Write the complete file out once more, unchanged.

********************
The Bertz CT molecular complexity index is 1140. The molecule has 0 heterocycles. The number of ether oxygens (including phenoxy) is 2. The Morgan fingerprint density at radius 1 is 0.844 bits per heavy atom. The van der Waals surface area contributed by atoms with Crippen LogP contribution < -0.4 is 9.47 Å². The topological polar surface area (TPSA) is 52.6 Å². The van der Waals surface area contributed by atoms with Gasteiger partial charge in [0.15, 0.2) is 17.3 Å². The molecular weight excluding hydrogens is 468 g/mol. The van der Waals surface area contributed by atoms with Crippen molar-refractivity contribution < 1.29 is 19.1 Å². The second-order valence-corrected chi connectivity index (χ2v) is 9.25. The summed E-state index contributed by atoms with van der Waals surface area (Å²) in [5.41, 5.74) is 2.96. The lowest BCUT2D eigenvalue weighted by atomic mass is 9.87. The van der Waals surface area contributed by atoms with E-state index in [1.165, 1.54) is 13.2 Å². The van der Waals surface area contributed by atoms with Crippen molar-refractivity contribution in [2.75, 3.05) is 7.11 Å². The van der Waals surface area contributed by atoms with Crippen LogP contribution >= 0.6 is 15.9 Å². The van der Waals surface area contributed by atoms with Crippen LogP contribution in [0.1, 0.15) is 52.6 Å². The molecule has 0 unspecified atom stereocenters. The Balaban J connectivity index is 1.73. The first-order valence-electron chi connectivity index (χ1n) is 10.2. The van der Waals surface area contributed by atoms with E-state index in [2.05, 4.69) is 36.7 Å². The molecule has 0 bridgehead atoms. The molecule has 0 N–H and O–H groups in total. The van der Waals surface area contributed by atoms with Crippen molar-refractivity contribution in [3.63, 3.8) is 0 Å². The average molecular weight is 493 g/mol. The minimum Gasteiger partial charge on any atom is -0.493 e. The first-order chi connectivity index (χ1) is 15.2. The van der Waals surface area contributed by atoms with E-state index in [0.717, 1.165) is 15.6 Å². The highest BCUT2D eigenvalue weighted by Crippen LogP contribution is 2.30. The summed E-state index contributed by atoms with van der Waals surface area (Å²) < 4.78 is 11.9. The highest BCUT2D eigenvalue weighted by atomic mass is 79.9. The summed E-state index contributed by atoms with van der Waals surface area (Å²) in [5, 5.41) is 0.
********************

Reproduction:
The Bertz CT molecular complexity index is 1140. The molecule has 0 heterocycles. The number of ether oxygens (including phenoxy) is 2. The Morgan fingerprint density at radius 1 is 0.844 bits per heavy atom. The van der Waals surface area contributed by atoms with Crippen LogP contribution < -0.4 is 9.47 Å². The topological polar surface area (TPSA) is 52.6 Å². The van der Waals surface area contributed by atoms with Gasteiger partial charge in [0.15, 0.2) is 17.3 Å². The molecular weight excluding hydrogens is 468 g/mol. The van der Waals surface area contributed by atoms with Crippen molar-refractivity contribution < 1.29 is 19.1 Å². The second-order valence-corrected chi connectivity index (χ2v) is 9.25. The summed E-state index contributed by atoms with van der Waals surface area (Å²) in [5.41, 5.74) is 2.96. The lowest BCUT2D eigenvalue weighted by atomic mass is 9.87. The van der Waals surface area contributed by atoms with E-state index in [1.165, 1.54) is 13.2 Å². The van der Waals surface area contributed by atoms with Crippen molar-refractivity contribution in [2.75, 3.05) is 7.11 Å². The van der Waals surface area contributed by atoms with Crippen LogP contribution >= 0.6 is 15.9 Å². The van der Waals surface area contributed by atoms with Crippen LogP contribution in [0.1, 0.15) is 52.6 Å². The molecule has 0 unspecified atom stereocenters. The Balaban J connectivity index is 1.73. The first-order valence-electron chi connectivity index (χ1n) is 10.2. The van der Waals surface area contributed by atoms with E-state index in [2.05, 4.69) is 36.7 Å². The molecule has 0 bridgehead atoms. The molecule has 0 N–H and O–H groups in total. The van der Waals surface area contributed by atoms with Crippen molar-refractivity contribution in [3.63, 3.8) is 0 Å². The average molecular weight is 493 g/mol. The minimum Gasteiger partial charge on any atom is -0.493 e. The first-order chi connectivity index (χ1) is 15.2. The van der Waals surface area contributed by atoms with E-state index in [0.717, 1.165) is 15.6 Å². The highest BCUT2D eigenvalue weighted by Crippen LogP contribution is 2.30. The summed E-state index contributed by atoms with van der Waals surface area (Å²) < 4.78 is 11.9. The highest BCUT2D eigenvalue weighted by atomic mass is 79.9. The summed E-state index contributed by atoms with van der Waals surface area (Å²) in [5, 5.41) is 0.